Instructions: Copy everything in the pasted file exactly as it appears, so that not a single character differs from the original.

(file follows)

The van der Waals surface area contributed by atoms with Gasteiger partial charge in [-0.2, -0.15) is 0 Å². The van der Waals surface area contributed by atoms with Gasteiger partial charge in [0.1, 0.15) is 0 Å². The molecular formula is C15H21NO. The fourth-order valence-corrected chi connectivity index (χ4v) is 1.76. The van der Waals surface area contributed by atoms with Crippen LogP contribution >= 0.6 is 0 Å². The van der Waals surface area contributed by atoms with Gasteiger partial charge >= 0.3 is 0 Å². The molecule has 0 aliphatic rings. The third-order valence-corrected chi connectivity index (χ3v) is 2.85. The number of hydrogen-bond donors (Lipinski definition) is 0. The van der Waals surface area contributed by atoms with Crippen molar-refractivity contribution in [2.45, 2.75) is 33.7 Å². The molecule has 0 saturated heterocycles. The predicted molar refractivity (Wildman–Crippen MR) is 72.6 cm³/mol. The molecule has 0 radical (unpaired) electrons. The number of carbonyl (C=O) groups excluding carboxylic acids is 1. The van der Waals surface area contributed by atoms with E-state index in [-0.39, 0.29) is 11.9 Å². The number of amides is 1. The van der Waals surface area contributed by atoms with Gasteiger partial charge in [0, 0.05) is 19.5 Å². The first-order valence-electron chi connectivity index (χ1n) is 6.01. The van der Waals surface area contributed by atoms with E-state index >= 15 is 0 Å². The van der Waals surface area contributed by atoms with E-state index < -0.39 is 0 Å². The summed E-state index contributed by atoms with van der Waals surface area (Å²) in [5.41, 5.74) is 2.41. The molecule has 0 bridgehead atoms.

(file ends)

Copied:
The van der Waals surface area contributed by atoms with Gasteiger partial charge in [-0.2, -0.15) is 0 Å². The van der Waals surface area contributed by atoms with Gasteiger partial charge in [0.1, 0.15) is 0 Å². The molecular formula is C15H21NO. The fourth-order valence-corrected chi connectivity index (χ4v) is 1.76. The van der Waals surface area contributed by atoms with Crippen LogP contribution >= 0.6 is 0 Å². The van der Waals surface area contributed by atoms with Gasteiger partial charge >= 0.3 is 0 Å². The molecule has 0 aliphatic rings. The third-order valence-corrected chi connectivity index (χ3v) is 2.85. The number of hydrogen-bond donors (Lipinski definition) is 0. The van der Waals surface area contributed by atoms with Crippen molar-refractivity contribution in [2.45, 2.75) is 33.7 Å². The molecule has 0 saturated heterocycles. The predicted molar refractivity (Wildman–Crippen MR) is 72.6 cm³/mol. The molecule has 0 radical (unpaired) electrons. The number of carbonyl (C=O) groups excluding carboxylic acids is 1. The van der Waals surface area contributed by atoms with E-state index in [-0.39, 0.29) is 11.9 Å². The number of amides is 1. The van der Waals surface area contributed by atoms with Gasteiger partial charge in [0, 0.05) is 19.5 Å². The first-order valence-electron chi connectivity index (χ1n) is 6.01. The van der Waals surface area contributed by atoms with E-state index >= 15 is 0 Å². The van der Waals surface area contributed by atoms with E-state index < -0.39 is 0 Å². The summed E-state index contributed by atoms with van der Waals surface area (Å²) in [5.41, 5.74) is 2.41. The molecule has 0 bridgehead atoms.